The following April, three months after the second inauguration and two hours before Dick would go on television to fire Bob Haldeman and John Ehrlichman, Pat was in the White House solarium. In a matter of weeks Watergate had gone from being nothing much to an all-consuming catastrophe. Her husband was still up at Camp David, polishing the speech he would give from the Oval Office.
She stubbed out a cigarette and picked up a phone she was certain had no tape recorder attached to it.
“Operator, this is Mrs. Nixon. Please get me Mr. Thomas A. Garahan in New York.” She gave the Madison Avenue address (acting as if she didn’t know the number herself) and hung up. As she waited for the connection to be made, she pictured Tom behind the tray table in his study, drinking a second cup of coffee after eating his dinner with Cronkite.
The phone rang. “I have Mr. Garahan in New York,” said the operator.
“Thank you.” Pat waited for the civilized click assuring her that no one was listening in, that for the next several minutes her conversation with Tom would only shine as a small red light amid all the switches and wires downstairs.
“I want to tell you what I’ve been thinking of,” she said to him. She was alarmed by the strain she could hear in her own voice.
“Tell me,” he said, gently.
“I’m remembering a day late in ’68. Just three or four weeks after the election. We were going down to Key Biscayne, and Johnson gave us Air Force One for the trip. We got on it together for the first time. And you know what he did? Dick?”
“He picked me up by the waist and spun me around. Twice. He hadn’t done that when we got the house in Whittier or even the one on Tilden Street, just a couple of miles from here. But that plane. That was carrying me over a threshold he could appreciate.”
She didn’t have to ask if Tom was listening; she knew his silence indicated patience, a willingness for her to tell this story at her own pace. And she didn’t have to worry that he was hearing anything in it but a tormented affection for her husband.
“We thought we were alone,” she continued. “Later I found out that Ron Ziegler was near the back of the cabin and had seen the whole thing.”
Her eyes were still dry, but she didn’t know for how much longer.
“I haven’t been myself since Easter,” she said briskly, straightening her shoulders. “The most horrible weekend we ever spent in Florida. I couldn’t make myself open the newspapers. I’m sorry; I’m rambling.”
“I can’t. I’ve got to go. I can hear the helicopter coming toward the lawn.”
Suddenly Tom Garahan roared with Irish laughter—over this absurdly grandiose version of the oh-my-God-he’s-home-early moment that each of them had seen a hundred times at the movies.
Pat herself couldn’t keep from smiling.
“Back in October,” she said, “you told me that I’d be the one coming to you next time. So I guess you were right.”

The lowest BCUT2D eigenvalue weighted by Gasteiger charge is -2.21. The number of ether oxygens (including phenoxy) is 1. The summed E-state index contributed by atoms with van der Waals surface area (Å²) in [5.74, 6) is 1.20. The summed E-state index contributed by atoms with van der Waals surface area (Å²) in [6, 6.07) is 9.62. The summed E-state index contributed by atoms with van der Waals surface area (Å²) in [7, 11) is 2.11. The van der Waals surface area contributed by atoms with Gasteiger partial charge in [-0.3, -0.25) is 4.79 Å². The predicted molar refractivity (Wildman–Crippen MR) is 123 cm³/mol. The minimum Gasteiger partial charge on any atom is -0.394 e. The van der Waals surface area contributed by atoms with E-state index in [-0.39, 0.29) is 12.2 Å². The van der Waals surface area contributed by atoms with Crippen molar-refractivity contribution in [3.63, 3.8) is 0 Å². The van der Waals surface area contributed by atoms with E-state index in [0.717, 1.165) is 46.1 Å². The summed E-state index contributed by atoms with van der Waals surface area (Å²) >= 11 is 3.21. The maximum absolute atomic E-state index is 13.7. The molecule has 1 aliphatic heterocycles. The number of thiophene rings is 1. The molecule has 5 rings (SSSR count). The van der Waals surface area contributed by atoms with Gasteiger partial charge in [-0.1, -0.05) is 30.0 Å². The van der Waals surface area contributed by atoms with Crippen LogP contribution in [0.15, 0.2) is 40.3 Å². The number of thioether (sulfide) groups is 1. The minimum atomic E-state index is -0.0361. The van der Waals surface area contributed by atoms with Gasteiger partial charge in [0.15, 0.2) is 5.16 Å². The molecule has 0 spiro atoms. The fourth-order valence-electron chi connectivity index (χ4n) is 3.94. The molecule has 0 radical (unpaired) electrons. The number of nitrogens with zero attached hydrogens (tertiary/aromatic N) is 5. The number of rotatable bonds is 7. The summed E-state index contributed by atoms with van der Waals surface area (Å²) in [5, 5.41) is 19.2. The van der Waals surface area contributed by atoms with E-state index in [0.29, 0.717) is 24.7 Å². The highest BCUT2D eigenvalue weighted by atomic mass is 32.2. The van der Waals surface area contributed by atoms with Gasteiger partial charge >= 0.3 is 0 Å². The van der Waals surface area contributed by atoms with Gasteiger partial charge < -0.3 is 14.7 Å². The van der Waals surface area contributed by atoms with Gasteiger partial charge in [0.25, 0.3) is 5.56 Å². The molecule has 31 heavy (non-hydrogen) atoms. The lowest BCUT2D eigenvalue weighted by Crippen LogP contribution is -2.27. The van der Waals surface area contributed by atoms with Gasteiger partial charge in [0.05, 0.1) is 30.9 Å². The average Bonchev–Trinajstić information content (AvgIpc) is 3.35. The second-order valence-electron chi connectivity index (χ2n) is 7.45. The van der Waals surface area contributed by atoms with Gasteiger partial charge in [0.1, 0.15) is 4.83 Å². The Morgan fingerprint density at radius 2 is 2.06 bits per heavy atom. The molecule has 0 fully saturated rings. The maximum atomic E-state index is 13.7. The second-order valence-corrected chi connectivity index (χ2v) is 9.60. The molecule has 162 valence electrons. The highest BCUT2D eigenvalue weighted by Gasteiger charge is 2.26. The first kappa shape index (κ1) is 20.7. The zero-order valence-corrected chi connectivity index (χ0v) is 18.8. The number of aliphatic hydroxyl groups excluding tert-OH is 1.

“My being right doesn’t matter. But I can tell you what does, Victoria. What matters is that much, much worse is yet to come. The reporters on the television are so worked up you’d think it was D-Day.”
“Yes,” she said. “Their liberation is in store.”
“Find a way to get up here,” said Tom.
She said nothing, just hung up, hoping he would think the rotors had drowned out her reply.
A month later, just after the party for the
returning POWs, they all went down to Key Biscayne—she and Dick, Julie and David, Tricia and Ed. Once supper was over they watched a print of Indiscreet.
“How dare he make love to me and not be a married man! ” Ingrid Bergman exclaimed about Cary Grant.
If only Tom had been married! The whole affair (she still hated the word) would have been easier, because it would never have gotten started in the first place: it would have been beyond the pale. She was still the only one in Washington to know of his existence. Or was she? Had Hoover perhaps started a file back in ’66? She wouldn’t put it past his reach or his appetite.
Dick sat there with his glasses far down his nose, eyes trained on a legal pad, flipping a page more loudly than necessary—the kind of thing that had made her grind her teeth ever since the girls were babies. But she needed now to be much more than annoyed. She needed to get titanically, openly angry with him, as she’d been only two or three times in the past 30 years. She needed to do it soon, if she was going to get through what they were facing. She couldn’t fight his enemies, not to the finish, unless she first fought with him, got it out of her system.
She saw Julie trying to catch her eye, motioning for the two of them to go out to the kitchen. Okay, she nodded, picking up a bowl of potato chips that needed refilling.
“Tricia and I went in and talked to Daddy in the Lincoln Room last night. He was smoking his pipe,” Julie said, laughing nervously. “With his feet up on the hassock.”
Pat didn’t know what to say. The pipe, the hassock—somehow it all brought to mind not Dick, but Tom, whom she badly needed.
“Mother, he asked us if he should resign.”
Pat shook her head in disgust, not at Dick’s tormentors but at Dick himself. “What did you say?”
“We said, ‘Don’t you dare!’ of course!”
She lit a cigarette. “He was just letting off steam, Julie.” But he was also extracting testimonials to his worth and valor from his own daughters. She wanted to go back into the living room and tell him: for God’s sake, do that with Bebe, do it with Kissinger—but don’t do it with the girls.
“What do I say the next time he asks?” wondered Julie.
Pat crumpled an empty bag of chips and threw it into the garbage pail.
“I’m going to bed,” she said.
By the middle of July—a month after John Dean’s monotoned, marathon session with the Ervin Committee, and days after the existence of the tapes was revealed—Dick lay in Bethesda Naval Hospital, recovering from pneumonia.
“Hi, fella,” Pat said, stopping in after dinner one evening and kissing her husband’s freshly shaved cheek.
“You know, now that the pain is leaving”—he tapped his chest—“I realize more and more what Arthur and Harold went through. Christ, not to mention your father.”